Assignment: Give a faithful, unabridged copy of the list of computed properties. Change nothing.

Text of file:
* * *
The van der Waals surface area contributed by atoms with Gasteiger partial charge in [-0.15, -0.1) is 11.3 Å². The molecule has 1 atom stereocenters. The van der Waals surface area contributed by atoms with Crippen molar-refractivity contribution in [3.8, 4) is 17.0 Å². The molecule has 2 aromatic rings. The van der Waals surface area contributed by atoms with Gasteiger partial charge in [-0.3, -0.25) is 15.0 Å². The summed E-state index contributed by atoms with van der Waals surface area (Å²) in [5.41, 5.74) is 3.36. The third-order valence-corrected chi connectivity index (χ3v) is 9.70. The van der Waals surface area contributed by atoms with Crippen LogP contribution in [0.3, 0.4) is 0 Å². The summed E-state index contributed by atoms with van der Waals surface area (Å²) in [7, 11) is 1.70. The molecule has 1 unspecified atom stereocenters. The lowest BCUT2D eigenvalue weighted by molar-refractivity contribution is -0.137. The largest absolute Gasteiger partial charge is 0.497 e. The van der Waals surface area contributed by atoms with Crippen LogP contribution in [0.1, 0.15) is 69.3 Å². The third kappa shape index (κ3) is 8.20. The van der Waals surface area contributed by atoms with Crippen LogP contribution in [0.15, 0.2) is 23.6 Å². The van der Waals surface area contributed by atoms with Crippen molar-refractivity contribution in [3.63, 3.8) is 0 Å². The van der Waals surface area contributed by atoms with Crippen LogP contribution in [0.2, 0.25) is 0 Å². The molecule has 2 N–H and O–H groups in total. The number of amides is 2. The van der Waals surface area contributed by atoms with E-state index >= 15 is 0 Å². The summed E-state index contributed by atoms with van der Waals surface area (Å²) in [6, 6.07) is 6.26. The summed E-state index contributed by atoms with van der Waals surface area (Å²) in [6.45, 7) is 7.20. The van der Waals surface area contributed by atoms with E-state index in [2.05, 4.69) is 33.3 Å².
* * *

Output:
The van der Waals surface area contributed by atoms with Gasteiger partial charge in [-0.15, -0.1) is 11.3 Å². The molecule has 1 atom stereocenters. The van der Waals surface area contributed by atoms with Crippen molar-refractivity contribution in [3.8, 4) is 17.0 Å². The molecule has 2 aromatic rings. The van der Waals surface area contributed by atoms with Gasteiger partial charge in [-0.3, -0.25) is 15.0 Å². The summed E-state index contributed by atoms with van der Waals surface area (Å²) in [5.41, 5.74) is 3.36. The third-order valence-corrected chi connectivity index (χ3v) is 9.70. The van der Waals surface area contributed by atoms with Crippen LogP contribution in [0.3, 0.4) is 0 Å². The summed E-state index contributed by atoms with van der Waals surface area (Å²) in [7, 11) is 1.70. The molecule has 1 unspecified atom stereocenters. The lowest BCUT2D eigenvalue weighted by molar-refractivity contribution is -0.137. The largest absolute Gasteiger partial charge is 0.497 e. The van der Waals surface area contributed by atoms with Crippen LogP contribution in [0.1, 0.15) is 69.3 Å². The third kappa shape index (κ3) is 8.20. The van der Waals surface area contributed by atoms with Crippen LogP contribution in [0.15, 0.2) is 23.6 Å². The van der Waals surface area contributed by atoms with Crippen molar-refractivity contribution in [3.63, 3.8) is 0 Å². The van der Waals surface area contributed by atoms with Crippen LogP contribution in [0.2, 0.25) is 0 Å². The molecule has 2 N–H and O–H groups in total. The number of amides is 2. The van der Waals surface area contributed by atoms with E-state index >= 15 is 0 Å². The summed E-state index contributed by atoms with van der Waals surface area (Å²) in [6, 6.07) is 6.26. The summed E-state index contributed by atoms with van der Waals surface area (Å²) in [6.45, 7) is 7.20. The van der Waals surface area contributed by atoms with E-state index in [2.05, 4.69) is 33.3 Å².